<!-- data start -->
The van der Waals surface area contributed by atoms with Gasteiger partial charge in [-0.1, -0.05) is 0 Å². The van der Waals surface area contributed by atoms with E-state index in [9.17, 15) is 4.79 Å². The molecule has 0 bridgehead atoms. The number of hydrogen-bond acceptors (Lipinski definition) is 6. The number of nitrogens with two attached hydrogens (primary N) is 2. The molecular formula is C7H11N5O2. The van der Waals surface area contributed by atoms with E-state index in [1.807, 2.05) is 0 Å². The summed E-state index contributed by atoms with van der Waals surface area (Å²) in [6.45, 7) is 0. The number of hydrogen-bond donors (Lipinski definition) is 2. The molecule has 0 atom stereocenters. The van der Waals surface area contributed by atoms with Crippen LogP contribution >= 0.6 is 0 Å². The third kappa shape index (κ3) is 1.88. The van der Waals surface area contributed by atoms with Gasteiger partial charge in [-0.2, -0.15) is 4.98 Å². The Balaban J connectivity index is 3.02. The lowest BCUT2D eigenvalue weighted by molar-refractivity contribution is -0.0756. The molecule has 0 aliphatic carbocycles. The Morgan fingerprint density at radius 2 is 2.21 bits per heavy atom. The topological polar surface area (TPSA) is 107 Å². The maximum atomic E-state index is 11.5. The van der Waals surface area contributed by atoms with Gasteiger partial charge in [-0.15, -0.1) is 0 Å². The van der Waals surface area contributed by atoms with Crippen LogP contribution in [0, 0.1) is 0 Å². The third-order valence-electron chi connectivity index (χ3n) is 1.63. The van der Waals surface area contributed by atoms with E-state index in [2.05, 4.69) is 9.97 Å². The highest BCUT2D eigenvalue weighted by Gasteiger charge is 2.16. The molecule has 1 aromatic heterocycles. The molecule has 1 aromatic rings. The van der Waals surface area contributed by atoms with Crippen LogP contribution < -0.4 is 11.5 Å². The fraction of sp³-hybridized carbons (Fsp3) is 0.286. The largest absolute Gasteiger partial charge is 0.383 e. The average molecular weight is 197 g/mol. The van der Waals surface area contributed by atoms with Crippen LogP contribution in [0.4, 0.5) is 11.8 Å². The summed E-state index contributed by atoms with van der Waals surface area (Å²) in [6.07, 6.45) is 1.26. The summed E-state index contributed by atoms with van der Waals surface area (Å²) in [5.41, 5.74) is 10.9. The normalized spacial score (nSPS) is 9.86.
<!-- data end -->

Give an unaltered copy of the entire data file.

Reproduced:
The van der Waals surface area contributed by atoms with Gasteiger partial charge in [-0.1, -0.05) is 0 Å². The van der Waals surface area contributed by atoms with E-state index in [9.17, 15) is 4.79 Å². The molecule has 0 bridgehead atoms. The number of hydrogen-bond acceptors (Lipinski definition) is 6. The number of nitrogens with two attached hydrogens (primary N) is 2. The molecular formula is C7H11N5O2. The van der Waals surface area contributed by atoms with E-state index in [1.807, 2.05) is 0 Å². The summed E-state index contributed by atoms with van der Waals surface area (Å²) in [6.45, 7) is 0. The number of hydrogen-bond donors (Lipinski definition) is 2. The molecule has 0 atom stereocenters. The van der Waals surface area contributed by atoms with Crippen LogP contribution >= 0.6 is 0 Å². The third kappa shape index (κ3) is 1.88. The van der Waals surface area contributed by atoms with Gasteiger partial charge in [-0.2, -0.15) is 4.98 Å². The Balaban J connectivity index is 3.02. The lowest BCUT2D eigenvalue weighted by molar-refractivity contribution is -0.0756. The molecule has 0 aliphatic carbocycles. The Morgan fingerprint density at radius 2 is 2.21 bits per heavy atom. The topological polar surface area (TPSA) is 107 Å². The maximum atomic E-state index is 11.5. The van der Waals surface area contributed by atoms with Gasteiger partial charge in [-0.15, -0.1) is 0 Å². The van der Waals surface area contributed by atoms with Crippen LogP contribution in [0, 0.1) is 0 Å². The third-order valence-electron chi connectivity index (χ3n) is 1.63. The van der Waals surface area contributed by atoms with E-state index in [2.05, 4.69) is 9.97 Å². The highest BCUT2D eigenvalue weighted by Gasteiger charge is 2.16. The molecule has 1 aromatic heterocycles. The molecule has 1 aromatic rings. The van der Waals surface area contributed by atoms with Crippen LogP contribution < -0.4 is 11.5 Å². The fraction of sp³-hybridized carbons (Fsp3) is 0.286. The largest absolute Gasteiger partial charge is 0.383 e. The average molecular weight is 197 g/mol. The van der Waals surface area contributed by atoms with Crippen LogP contribution in [0.4, 0.5) is 11.8 Å². The summed E-state index contributed by atoms with van der Waals surface area (Å²) in [6.07, 6.45) is 1.26. The summed E-state index contributed by atoms with van der Waals surface area (Å²) in [5.41, 5.74) is 10.9. The normalized spacial score (nSPS) is 9.86.